Reducing the number of false positives detected by record matching tools and increasing the number of true duplicates identified, organizations can better maintain the integrity of their patient data. It also serves to reduce the workload of staff members charged with reconciling and eliminating duplicate records. Most importantly, it enhances patient safety and care quality while reducing associated costs.

Just Associates News 


Jefferson Radiology Deploys Associates' Repair™

Jefferson Radiology has deployed Repair™, Just Associates' outsourced master patient index (MPI) management service. Part of the firm's comprehensive outsourced patient identity management suite, Repair leverages the firm's highly trained staff and proprietary IDMaster® duplicate workflow software for cost-effective ongoing management of the duplicate validation and reconciliation process. 

Welcome to the Family!

Please join us in welcoming Tami Montroy to the Just Associates family! Tami joins us as Director of Data Reconciliation Services. She comes to Just Associates from The Children's Hospital of Philadelphia, where she served as the Coding & Clinical Data Access Manager. Tami will be responsible for the day-to-day operations, management, execution and results of the data reconciliation services division.

Beth Just To Speak at 2013 AHIMA Convention and Exhibit, October 26–30, 2013

In recent years, the health information exchange (HIE) has emerged as a trusted way to share patient information across hospitals and health systems and improve the quality of patient care between organizations. However, a number of HIEs have implemented dangerous data integrity practices that may not only hinder data sharing, but threaten patient safety and care.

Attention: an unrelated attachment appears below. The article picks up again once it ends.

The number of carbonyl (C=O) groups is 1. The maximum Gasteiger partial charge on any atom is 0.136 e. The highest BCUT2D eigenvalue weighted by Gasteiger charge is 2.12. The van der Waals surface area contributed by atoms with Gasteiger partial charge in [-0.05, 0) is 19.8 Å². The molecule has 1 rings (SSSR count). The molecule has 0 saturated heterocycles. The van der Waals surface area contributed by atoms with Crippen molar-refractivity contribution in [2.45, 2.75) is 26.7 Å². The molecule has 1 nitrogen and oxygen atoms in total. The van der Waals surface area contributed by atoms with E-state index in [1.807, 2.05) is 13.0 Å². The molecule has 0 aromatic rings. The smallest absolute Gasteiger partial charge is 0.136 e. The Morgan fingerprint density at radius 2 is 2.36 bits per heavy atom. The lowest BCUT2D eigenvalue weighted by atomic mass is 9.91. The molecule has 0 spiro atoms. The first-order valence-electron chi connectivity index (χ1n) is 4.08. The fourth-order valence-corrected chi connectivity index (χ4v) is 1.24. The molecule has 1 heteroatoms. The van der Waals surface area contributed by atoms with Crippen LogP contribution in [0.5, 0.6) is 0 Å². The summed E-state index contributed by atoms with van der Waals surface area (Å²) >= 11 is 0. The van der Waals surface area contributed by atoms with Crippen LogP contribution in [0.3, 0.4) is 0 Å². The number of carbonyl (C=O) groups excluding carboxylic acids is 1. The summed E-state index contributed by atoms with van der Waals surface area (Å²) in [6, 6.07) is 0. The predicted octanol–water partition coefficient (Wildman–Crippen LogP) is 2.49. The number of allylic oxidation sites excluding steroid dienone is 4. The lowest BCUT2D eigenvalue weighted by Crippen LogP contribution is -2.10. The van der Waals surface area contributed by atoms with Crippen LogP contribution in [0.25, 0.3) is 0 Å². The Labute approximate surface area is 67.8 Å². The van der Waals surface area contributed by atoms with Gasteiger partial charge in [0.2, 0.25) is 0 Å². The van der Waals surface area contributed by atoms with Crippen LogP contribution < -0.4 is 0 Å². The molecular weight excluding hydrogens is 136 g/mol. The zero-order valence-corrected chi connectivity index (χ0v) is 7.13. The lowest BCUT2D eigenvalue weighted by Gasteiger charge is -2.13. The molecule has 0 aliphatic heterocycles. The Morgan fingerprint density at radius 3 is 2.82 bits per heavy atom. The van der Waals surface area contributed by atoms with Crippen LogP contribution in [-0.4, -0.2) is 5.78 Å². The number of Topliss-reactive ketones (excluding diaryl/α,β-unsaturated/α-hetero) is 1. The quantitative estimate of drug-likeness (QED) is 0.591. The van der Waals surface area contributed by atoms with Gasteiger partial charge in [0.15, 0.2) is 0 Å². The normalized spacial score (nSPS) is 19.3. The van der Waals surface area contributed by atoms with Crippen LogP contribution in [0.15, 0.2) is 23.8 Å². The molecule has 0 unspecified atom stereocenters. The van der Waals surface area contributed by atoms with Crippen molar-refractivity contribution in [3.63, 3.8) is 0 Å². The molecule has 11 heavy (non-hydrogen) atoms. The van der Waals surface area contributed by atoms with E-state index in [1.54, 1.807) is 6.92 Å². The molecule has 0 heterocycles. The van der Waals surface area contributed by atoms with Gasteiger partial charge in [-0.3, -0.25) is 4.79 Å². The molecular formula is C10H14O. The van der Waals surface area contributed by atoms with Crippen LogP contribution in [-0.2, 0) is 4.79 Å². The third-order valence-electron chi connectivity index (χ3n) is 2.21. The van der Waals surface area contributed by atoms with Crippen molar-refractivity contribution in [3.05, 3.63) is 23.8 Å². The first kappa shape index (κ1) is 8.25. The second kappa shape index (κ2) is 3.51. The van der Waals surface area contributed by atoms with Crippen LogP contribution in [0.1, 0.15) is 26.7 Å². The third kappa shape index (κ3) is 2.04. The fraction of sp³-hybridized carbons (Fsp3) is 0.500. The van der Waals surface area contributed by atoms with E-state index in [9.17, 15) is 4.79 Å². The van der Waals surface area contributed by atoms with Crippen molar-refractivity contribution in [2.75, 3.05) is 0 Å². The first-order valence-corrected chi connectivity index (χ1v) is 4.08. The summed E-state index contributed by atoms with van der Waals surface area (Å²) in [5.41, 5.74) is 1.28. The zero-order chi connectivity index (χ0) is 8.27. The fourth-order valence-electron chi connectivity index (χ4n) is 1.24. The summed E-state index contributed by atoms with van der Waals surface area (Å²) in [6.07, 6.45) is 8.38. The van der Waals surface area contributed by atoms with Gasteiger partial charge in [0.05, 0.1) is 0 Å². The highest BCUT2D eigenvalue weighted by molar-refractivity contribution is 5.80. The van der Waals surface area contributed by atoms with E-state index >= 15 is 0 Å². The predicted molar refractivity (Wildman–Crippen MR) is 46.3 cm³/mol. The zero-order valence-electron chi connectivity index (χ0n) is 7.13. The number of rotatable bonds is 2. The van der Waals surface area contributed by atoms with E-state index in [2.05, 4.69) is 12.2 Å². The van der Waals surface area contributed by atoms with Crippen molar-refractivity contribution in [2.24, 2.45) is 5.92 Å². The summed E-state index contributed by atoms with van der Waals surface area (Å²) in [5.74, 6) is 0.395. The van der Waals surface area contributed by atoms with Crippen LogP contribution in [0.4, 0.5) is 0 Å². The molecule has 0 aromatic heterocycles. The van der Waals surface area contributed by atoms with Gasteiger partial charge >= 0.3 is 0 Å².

During her presentation, Beth will discuss the five most dangerous data integrity practices deployed by HIEs, how organizations can avoid these dangers and steps to overcome challenges to strong data integrity. She will also discuss data integrity best practices that will streamline the identification of duplicate or overlaid records and reduce the creation of new ones. 

Data Integrity Webinar

Just Associates would like to thank those of you who attended our informational webinar, "Minimizing Duplicate Patients in Epic Identity," which took place on October 23rd. During the webinar, presenter Karen Proffitt shared with attendees the importance of clean data within the mater patient index (MPI) and how organizations utilizing Epic Identity can optimize system settings to enhance duplicate detection and reduce the rate of false positives. For those of you who were not able to join the webinar, Click here for an archive of the event.

Just Associates in the News

In a recent Health Data Management blog, "Record-Matching Integrity: An Algorithm Primer," Beth Just discusses they key role that algorithms play in identifying patient and linking patient information within a single record, and how the various algorithms perform to achieve this goal. She also shares with readers the importance of advanced record matching algorithms in reducing the number of false positives and false negatives identified within the master patient index (MPI) in her Health Data Management blog, "Record Matching Algorithms: Close Isn't Good Enough."

Around the Industry


Healthcare Data Breaches Carry Hefty Price Tag